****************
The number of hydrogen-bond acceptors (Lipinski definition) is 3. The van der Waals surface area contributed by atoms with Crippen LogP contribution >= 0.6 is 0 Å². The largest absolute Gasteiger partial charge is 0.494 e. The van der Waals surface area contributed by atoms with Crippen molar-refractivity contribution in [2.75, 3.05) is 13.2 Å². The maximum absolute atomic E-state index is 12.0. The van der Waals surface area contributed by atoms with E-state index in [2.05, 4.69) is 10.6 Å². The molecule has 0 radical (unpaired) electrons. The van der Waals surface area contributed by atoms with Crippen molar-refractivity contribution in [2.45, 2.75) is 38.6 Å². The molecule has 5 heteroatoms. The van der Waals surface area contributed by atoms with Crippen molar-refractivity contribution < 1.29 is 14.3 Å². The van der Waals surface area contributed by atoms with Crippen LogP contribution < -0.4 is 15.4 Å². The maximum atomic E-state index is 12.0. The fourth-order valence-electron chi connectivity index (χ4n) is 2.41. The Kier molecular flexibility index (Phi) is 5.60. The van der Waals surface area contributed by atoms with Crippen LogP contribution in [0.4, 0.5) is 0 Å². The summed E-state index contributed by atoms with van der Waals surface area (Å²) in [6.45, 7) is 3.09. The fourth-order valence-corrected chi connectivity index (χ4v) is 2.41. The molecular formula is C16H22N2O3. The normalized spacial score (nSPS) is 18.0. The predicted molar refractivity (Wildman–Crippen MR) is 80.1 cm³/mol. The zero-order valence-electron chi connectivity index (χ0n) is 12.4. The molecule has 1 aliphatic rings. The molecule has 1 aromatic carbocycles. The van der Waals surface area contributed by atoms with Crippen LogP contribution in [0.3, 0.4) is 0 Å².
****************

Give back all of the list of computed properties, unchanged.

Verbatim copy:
The number of hydrogen-bond acceptors (Lipinski definition) is 3. The van der Waals surface area contributed by atoms with Crippen LogP contribution >= 0.6 is 0 Å². The largest absolute Gasteiger partial charge is 0.494 e. The van der Waals surface area contributed by atoms with Crippen molar-refractivity contribution in [2.75, 3.05) is 13.2 Å². The maximum absolute atomic E-state index is 12.0. The van der Waals surface area contributed by atoms with E-state index in [2.05, 4.69) is 10.6 Å². The molecule has 0 radical (unpaired) electrons. The van der Waals surface area contributed by atoms with Crippen molar-refractivity contribution in [2.45, 2.75) is 38.6 Å². The molecule has 5 heteroatoms. The van der Waals surface area contributed by atoms with Crippen molar-refractivity contribution < 1.29 is 14.3 Å². The van der Waals surface area contributed by atoms with Crippen LogP contribution < -0.4 is 15.4 Å². The maximum atomic E-state index is 12.0. The fourth-order valence-electron chi connectivity index (χ4n) is 2.41. The Kier molecular flexibility index (Phi) is 5.60. The van der Waals surface area contributed by atoms with Crippen LogP contribution in [0.4, 0.5) is 0 Å². The summed E-state index contributed by atoms with van der Waals surface area (Å²) in [6.45, 7) is 3.09. The fourth-order valence-corrected chi connectivity index (χ4v) is 2.41. The molecular formula is C16H22N2O3. The normalized spacial score (nSPS) is 18.0. The predicted molar refractivity (Wildman–Crippen MR) is 80.1 cm³/mol. The zero-order valence-electron chi connectivity index (χ0n) is 12.4. The molecule has 1 aliphatic rings. The molecule has 1 aromatic carbocycles. The van der Waals surface area contributed by atoms with Crippen LogP contribution in [0.3, 0.4) is 0 Å².